Rao, along with balladeer Gadar and Kalyana Rao, had recently pulled out as Maoist emissaries.
Tuesday, May 10, 2005
 Maoists attack government buildings in Chhattisgarh
Naxals blast Hindalco mines offices, government offices in Chattisgarh
200 Naxals raze Hindalco camp in Chhattisgarh; abduct 4
Ipsha in Bhopal | May 09, 2005 23:56 IST
Over 200 naxalites, belonging to the People's War Group, raided a mining camp of the aluminium major Hindalco in the neighbouring Chhattisgarh state and abducted four of its officials, besides setting ablaze the company's vehicles and documents and destroying buildings, the police said.
The attack on the Hindalco camp in the naxal-affected Surguja region started at 5.30 pm on Sunday and continued for more than six hours.
Tackling naxals is a formidable challenge for the state administration in all the 16 naxal-affected districts, as the naxals don't respect the Indian administrative system.
Naxals in Bastar take poll staff hostage
Hindalco Industries Limited, a flagship company of the Aditya Birla Group, is structured into two strategic businesses -- aluminium and copper -- and is an industry leader in both segments.
"To think that naxalites were the saviours of the downtrodden was looking at the issue merely at its surface. They just want others to subscribe to their ideology by spreading terror," opined officers associated with anti-naxal operations.
"About 17 gangs, mainly of the PWG, equipped with sophisticated weapons like AK-47 rifles, wireless sets and remote control devices, were reportedly active in Bastar, Dantewada, Dandori, Kanker, Rajnandgaon, Balaghat, Kawardha and Mandla districts," a police source said.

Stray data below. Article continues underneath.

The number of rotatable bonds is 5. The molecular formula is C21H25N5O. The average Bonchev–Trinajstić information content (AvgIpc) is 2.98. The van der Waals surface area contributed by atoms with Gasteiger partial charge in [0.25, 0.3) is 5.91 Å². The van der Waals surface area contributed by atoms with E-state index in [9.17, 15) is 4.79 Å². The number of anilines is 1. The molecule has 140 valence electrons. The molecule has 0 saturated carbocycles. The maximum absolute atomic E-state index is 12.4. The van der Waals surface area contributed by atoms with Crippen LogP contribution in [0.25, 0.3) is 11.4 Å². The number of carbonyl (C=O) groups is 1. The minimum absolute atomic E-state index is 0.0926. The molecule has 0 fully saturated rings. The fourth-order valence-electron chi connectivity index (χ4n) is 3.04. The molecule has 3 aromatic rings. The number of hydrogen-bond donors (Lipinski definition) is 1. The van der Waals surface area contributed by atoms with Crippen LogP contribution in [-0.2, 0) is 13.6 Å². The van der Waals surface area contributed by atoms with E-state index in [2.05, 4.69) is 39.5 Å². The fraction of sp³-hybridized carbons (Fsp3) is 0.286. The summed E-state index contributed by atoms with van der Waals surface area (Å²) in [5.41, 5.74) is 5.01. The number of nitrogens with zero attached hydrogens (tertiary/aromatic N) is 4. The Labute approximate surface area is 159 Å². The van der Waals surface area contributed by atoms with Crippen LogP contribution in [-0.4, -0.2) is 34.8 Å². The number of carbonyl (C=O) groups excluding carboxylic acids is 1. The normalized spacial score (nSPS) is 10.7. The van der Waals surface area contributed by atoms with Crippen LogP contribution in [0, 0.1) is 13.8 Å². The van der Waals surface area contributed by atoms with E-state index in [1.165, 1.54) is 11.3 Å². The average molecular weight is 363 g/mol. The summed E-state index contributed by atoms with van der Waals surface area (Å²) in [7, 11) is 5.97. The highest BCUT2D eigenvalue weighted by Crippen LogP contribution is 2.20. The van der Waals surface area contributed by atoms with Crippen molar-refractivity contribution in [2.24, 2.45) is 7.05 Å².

"Besides highly ill-equipped state police, lack of proper roads in most of the naxal-affected districts posed a major obstacle in the anti-naxal operation. The non-tarred roads were also making the police more vulnerable to landmine attacks by the naxalites," lamented a police official pleading anonymity.
As against 28 naxalites, as many as 98 cops, a dozen government employees and over 100 others have so far been killed in naxal-related violence in the past three years.
"In the present case, they first overpowered the security guards and some officials and asked them to use the company's bulldozers to raze the camp or be prepared to die. They forced the officials to raze to the ground the company's guest house, its mining monitoring office, at least seven staff quarters and the laboratory. Besides, they also set afire two Marshal jeeps, office furniture and documents," state Deputy Inspector General of Police (Intelligence) Sanjay Pillai said.
Pillai however said that further complete details were awaited as the police party is yet to come back from the site of incident.
 Maoists attack government buildings in Chhattisgarh
By Narad in Bhopal
Tuesday, 10 May , 2005, 15:31
Hundreds of armed naxalites of the Communist Party of India-Maoist (CPI-Maoist) set on fire buildings belonging to the state’s revenue and forest departments besides some of the banks, in Kanker district of Chhattisgarh, on Monday.